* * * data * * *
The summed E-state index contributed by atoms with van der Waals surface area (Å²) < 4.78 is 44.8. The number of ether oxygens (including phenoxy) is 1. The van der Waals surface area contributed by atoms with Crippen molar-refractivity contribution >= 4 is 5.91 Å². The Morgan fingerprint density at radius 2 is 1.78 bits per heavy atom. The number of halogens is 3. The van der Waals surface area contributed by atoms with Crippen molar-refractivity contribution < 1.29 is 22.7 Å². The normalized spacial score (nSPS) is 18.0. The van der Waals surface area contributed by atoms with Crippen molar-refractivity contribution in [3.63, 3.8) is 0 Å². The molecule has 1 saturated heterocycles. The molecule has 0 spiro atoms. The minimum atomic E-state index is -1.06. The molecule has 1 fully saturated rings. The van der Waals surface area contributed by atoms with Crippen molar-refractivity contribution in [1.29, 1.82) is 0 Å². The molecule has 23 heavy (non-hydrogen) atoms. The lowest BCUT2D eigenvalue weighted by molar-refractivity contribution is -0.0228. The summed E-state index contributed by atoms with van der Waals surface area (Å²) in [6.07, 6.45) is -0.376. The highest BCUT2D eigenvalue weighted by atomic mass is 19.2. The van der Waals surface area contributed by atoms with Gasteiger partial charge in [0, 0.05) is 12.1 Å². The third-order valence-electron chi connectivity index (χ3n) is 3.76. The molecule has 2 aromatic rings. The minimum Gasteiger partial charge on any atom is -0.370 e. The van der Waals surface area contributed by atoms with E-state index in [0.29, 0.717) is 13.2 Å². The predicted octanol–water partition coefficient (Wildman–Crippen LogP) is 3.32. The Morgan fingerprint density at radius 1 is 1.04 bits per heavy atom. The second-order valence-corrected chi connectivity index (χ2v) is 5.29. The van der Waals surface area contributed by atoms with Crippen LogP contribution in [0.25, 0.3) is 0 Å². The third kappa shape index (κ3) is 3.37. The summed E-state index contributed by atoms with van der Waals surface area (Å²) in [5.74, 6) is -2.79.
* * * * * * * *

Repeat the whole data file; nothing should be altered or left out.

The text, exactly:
The summed E-state index contributed by atoms with van der Waals surface area (Å²) < 4.78 is 44.8. The number of ether oxygens (including phenoxy) is 1. The van der Waals surface area contributed by atoms with Crippen molar-refractivity contribution >= 4 is 5.91 Å². The Morgan fingerprint density at radius 2 is 1.78 bits per heavy atom. The number of halogens is 3. The van der Waals surface area contributed by atoms with Crippen molar-refractivity contribution < 1.29 is 22.7 Å². The normalized spacial score (nSPS) is 18.0. The van der Waals surface area contributed by atoms with Crippen molar-refractivity contribution in [3.63, 3.8) is 0 Å². The molecule has 1 saturated heterocycles. The molecule has 0 spiro atoms. The minimum atomic E-state index is -1.06. The molecule has 1 fully saturated rings. The van der Waals surface area contributed by atoms with Crippen molar-refractivity contribution in [1.29, 1.82) is 0 Å². The molecule has 23 heavy (non-hydrogen) atoms. The lowest BCUT2D eigenvalue weighted by molar-refractivity contribution is -0.0228. The summed E-state index contributed by atoms with van der Waals surface area (Å²) in [6.07, 6.45) is -0.376. The highest BCUT2D eigenvalue weighted by atomic mass is 19.2. The van der Waals surface area contributed by atoms with Gasteiger partial charge in [0, 0.05) is 12.1 Å². The third-order valence-electron chi connectivity index (χ3n) is 3.76. The molecule has 2 aromatic rings. The minimum Gasteiger partial charge on any atom is -0.370 e. The van der Waals surface area contributed by atoms with E-state index in [0.29, 0.717) is 13.2 Å². The predicted octanol–water partition coefficient (Wildman–Crippen LogP) is 3.32. The Morgan fingerprint density at radius 1 is 1.04 bits per heavy atom. The second-order valence-corrected chi connectivity index (χ2v) is 5.29. The van der Waals surface area contributed by atoms with Crippen LogP contribution in [0.25, 0.3) is 0 Å². The third kappa shape index (κ3) is 3.37. The summed E-state index contributed by atoms with van der Waals surface area (Å²) in [5.74, 6) is -2.79.